Title

Occupation, Agency and Quality of Life for Homeless Women Living in a Shelter

Presenter Information

Anne Shordike

Start Time

30-10-2004 3:00 PM

End Time

30-10-2004 4:30 PM

Abstract

As the numbers of homeless persons in the United States continue to increase, the greatest increase is in homeless women and families. At least 14% of the homeless are single women and 40% are families, 85% of these have a single mother as head of household (National Coalition for the Homeless, 2002). This paper will discuss how the experience of homelessness impacts the occupations, sense of agency and quality of life of women living in a homeless shelter. It will explore their experiences of their daily occupations, including their perceptions of their quality of life and their ability to have control in their necessary and meaningful occupations.

This study, currently in the data analysis stage, involves in depth interviews as well as Quality of Life and Locus of Control surveys with 27 homeless women currently living in a shelter to explore the relationship of occupation, quality of life and perceived sense of agency for these women. Preliminary analysis reveals that most of the women interviewed feel that they have little difficulty performing daily occupations. The occupational constraints in their lives come from financial deprivation, which results in occupational deprivation. Valued occupations, which they may or not be participating in while in the shelter, were discussed. The women consider how shelter living impacts their physical, social and psychological well-being. Most of the women prioritize getting a job and a place to live, and for some, child care. While more of the participants seem to prioritize “working the system” and utilizing external resources to get their needs met, some of them clearly assume that they are responsible for their own well-being and participation and have the expectation that they will be successful.

Some discussion questions that this work has raised for the researcher include:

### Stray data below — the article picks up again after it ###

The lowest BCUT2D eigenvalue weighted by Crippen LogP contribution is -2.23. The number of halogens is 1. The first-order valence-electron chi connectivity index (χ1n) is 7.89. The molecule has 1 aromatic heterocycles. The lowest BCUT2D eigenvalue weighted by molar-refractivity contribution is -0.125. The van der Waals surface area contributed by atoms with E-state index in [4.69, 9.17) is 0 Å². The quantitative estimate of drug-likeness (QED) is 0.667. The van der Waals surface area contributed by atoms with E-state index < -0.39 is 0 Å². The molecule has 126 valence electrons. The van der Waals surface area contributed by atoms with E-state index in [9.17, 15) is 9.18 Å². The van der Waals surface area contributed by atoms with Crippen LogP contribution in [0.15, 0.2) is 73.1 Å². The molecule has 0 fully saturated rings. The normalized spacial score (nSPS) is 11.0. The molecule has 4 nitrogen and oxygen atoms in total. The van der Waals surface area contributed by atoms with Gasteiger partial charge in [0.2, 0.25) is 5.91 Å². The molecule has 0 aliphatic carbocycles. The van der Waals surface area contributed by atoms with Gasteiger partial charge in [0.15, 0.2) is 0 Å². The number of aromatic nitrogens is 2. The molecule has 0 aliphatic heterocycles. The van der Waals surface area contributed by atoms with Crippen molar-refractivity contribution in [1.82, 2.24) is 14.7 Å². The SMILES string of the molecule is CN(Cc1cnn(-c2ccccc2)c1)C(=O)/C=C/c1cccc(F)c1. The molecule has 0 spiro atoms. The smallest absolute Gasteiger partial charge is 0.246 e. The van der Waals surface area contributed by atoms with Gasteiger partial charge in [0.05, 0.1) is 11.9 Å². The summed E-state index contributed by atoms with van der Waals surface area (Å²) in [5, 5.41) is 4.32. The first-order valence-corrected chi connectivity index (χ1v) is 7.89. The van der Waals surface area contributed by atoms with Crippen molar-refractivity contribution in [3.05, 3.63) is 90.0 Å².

• How does a disenfranchised individual relate to societal systems and how is this manifested in their occupations?
  • Can occupation be a measure of quality of life and agency?
  • Can occupation be a method as well as an outcome when confronted with functional dependence, that is, society’s creation of dependence on social systems?

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Oct 30th, 3:00 PM Oct 30th, 4:30 PM

Occupation, Agency and Quality of Life for Homeless Women Living in a Shelter

As the numbers of homeless persons in the United States continue to increase, the greatest increase is in homeless women and families. At least 14% of the homeless are single women and 40% are families, 85% of these have a single mother as head of household (National Coalition for the Homeless, 2002). This paper will discuss how the experience of homelessness impacts the occupations, sense of agency and quality of life of women living in a homeless shelter. It will explore their experiences of their daily occupations, including their perceptions of their quality of life and their ability to have control in their necessary and meaningful occupations.

This study, currently in the data analysis stage, involves in depth interviews as well as Quality of Life and Locus of Control surveys with 27 homeless women currently living in a shelter to explore the relationship of occupation, quality of life and perceived sense of agency for these women. Preliminary analysis reveals that most of the women interviewed feel that they have little difficulty performing daily occupations. The occupational constraints in their lives come from financial deprivation, which results in occupational deprivation. Valued occupations, which they may or not be participating in while in the shelter, were discussed. The women consider how shelter living impacts their physical, social and psychological well-being. Most of the women prioritize getting a job and a place to live, and for some, child care. While more of the participants seem to prioritize “working the system” and utilizing external resources to get their needs met, some of them clearly assume that they are responsible for their own well-being and participation and have the expectation that they will be successful.

Some discussion questions that this work has raised for the researcher include:

  • How does a disenfranchised individual relate to societal systems and how is this manifested in their occupations?
  • Can occupation be a measure of quality of life and agency?
  • Can occupation be a method as well as an outcome when confronted with functional dependence, that is, society’s creation of dependence on social systems?